Learning to Control with Little Data

Complex engineering solutions often rely on control strategies that can be adapted to changing system parameters with little data and little time available. Often, this requires human input. A prime example is the success of pilots learning in real time to fly and safely land an airplane after it has been damaged. How could an autonomous system learn such adaptive control strategies?

Motivated by this fundamental problem in control theory, this project studies simplified control scenarios to develop adaptive strategies with theoretical guarantees. We are particularly interested in agnostic problems, where the parameters of the underlying system dynamics are a priori completely unknown. We study systems with an unknown drift and systems with unknown feedback. In both cases, we propose strategies that are optimal or almost optimal with respect to multiplicative regret (also known as competitive ratio).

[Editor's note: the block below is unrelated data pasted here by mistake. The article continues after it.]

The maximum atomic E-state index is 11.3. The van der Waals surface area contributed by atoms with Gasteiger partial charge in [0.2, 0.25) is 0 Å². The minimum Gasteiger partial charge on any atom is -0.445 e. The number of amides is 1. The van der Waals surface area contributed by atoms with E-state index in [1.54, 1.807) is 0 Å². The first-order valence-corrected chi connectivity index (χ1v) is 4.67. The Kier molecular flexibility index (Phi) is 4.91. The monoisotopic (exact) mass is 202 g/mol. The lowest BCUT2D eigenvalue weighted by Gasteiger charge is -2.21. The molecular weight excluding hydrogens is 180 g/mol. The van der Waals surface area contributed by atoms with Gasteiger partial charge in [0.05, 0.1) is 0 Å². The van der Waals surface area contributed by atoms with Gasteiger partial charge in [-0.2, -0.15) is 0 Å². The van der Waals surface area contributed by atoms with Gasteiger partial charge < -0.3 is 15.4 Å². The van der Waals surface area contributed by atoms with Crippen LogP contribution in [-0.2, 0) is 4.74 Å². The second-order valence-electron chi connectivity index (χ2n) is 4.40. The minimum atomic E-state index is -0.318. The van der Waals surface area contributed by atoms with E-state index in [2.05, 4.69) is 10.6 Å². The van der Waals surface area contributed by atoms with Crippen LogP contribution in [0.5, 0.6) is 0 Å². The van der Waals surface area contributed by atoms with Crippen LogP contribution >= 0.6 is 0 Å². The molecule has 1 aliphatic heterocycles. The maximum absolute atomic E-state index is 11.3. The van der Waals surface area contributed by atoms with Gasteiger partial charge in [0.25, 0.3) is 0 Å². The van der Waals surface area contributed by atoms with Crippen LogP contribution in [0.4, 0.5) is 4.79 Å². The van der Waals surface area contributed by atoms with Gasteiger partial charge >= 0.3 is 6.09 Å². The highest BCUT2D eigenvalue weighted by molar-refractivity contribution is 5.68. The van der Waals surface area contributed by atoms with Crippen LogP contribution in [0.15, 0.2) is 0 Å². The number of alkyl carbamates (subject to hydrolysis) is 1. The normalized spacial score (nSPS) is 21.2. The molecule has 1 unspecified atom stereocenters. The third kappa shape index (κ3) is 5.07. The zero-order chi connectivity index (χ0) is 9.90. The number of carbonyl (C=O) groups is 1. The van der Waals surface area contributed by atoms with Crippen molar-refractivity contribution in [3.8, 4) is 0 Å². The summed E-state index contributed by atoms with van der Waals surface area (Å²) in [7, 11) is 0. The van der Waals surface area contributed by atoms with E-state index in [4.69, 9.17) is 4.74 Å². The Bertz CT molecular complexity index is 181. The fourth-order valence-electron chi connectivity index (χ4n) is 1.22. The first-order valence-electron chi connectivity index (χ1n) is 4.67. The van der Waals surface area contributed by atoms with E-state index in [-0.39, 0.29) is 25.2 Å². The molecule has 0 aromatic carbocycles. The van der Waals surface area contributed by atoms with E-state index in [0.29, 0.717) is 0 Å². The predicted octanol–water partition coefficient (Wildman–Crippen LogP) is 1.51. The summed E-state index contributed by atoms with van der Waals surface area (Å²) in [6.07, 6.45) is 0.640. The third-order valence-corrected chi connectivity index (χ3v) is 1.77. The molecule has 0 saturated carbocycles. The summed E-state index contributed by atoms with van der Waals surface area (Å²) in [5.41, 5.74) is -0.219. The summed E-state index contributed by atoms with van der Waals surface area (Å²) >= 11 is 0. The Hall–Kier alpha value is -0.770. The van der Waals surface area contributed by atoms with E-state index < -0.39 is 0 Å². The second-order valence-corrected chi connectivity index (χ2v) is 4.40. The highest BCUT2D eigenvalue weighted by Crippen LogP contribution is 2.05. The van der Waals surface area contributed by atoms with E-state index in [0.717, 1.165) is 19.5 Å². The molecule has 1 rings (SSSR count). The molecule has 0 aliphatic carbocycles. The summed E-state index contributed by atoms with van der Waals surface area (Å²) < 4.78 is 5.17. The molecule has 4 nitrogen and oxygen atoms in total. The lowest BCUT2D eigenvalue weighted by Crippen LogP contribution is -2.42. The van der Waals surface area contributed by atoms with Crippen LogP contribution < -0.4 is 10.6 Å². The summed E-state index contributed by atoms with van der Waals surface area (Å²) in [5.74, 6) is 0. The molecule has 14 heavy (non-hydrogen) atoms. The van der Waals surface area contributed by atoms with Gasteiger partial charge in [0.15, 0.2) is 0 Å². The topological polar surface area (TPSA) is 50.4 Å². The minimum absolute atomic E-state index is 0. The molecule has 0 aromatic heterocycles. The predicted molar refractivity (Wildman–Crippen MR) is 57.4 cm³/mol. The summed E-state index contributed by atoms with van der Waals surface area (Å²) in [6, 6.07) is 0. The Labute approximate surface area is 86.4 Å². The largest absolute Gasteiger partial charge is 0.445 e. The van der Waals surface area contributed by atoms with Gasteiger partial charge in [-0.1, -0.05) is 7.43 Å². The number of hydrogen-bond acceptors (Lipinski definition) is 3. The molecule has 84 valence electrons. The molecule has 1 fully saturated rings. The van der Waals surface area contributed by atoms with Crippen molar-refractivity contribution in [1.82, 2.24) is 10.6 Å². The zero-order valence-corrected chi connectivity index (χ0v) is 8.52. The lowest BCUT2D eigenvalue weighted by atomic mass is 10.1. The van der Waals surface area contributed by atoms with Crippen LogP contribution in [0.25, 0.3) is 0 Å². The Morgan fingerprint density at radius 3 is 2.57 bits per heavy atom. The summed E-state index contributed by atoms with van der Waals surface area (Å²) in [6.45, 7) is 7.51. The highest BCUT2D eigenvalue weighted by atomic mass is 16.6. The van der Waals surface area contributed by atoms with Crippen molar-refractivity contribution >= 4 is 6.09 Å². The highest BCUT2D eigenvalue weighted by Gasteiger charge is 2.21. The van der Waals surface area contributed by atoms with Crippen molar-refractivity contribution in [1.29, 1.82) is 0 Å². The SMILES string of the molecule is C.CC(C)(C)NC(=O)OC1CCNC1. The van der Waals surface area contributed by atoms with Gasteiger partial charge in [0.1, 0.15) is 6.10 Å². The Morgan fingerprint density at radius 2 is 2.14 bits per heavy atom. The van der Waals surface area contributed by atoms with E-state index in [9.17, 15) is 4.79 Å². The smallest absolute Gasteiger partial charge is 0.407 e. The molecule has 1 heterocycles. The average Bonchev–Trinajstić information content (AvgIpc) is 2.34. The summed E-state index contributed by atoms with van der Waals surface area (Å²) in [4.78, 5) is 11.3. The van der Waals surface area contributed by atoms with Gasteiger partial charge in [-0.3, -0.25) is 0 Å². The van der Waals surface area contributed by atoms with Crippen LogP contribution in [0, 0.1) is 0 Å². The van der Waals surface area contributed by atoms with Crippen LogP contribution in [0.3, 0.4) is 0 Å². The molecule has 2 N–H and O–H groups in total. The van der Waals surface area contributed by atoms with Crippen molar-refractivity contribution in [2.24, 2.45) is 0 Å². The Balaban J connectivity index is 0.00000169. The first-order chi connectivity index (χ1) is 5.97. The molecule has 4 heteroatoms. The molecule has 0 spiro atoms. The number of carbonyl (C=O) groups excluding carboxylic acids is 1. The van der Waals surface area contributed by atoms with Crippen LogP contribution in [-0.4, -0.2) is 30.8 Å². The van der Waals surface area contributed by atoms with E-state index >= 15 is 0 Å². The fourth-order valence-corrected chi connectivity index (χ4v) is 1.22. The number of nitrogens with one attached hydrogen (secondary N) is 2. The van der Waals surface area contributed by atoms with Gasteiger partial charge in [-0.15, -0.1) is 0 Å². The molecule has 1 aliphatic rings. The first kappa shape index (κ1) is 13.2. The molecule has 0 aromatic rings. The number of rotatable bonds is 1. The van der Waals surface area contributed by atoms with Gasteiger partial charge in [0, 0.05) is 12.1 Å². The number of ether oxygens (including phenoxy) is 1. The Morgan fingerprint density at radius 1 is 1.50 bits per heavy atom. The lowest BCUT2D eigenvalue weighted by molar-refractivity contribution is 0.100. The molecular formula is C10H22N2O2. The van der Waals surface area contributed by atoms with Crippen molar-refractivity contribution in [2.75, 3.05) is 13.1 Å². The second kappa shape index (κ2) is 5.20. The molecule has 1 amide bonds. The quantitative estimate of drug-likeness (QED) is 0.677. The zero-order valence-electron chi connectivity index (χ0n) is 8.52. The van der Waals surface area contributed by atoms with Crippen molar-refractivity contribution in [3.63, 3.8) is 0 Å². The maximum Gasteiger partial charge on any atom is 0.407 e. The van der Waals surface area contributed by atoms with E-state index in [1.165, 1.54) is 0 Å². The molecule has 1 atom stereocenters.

Melanie Weber
Melanie Weber
Assistant Professor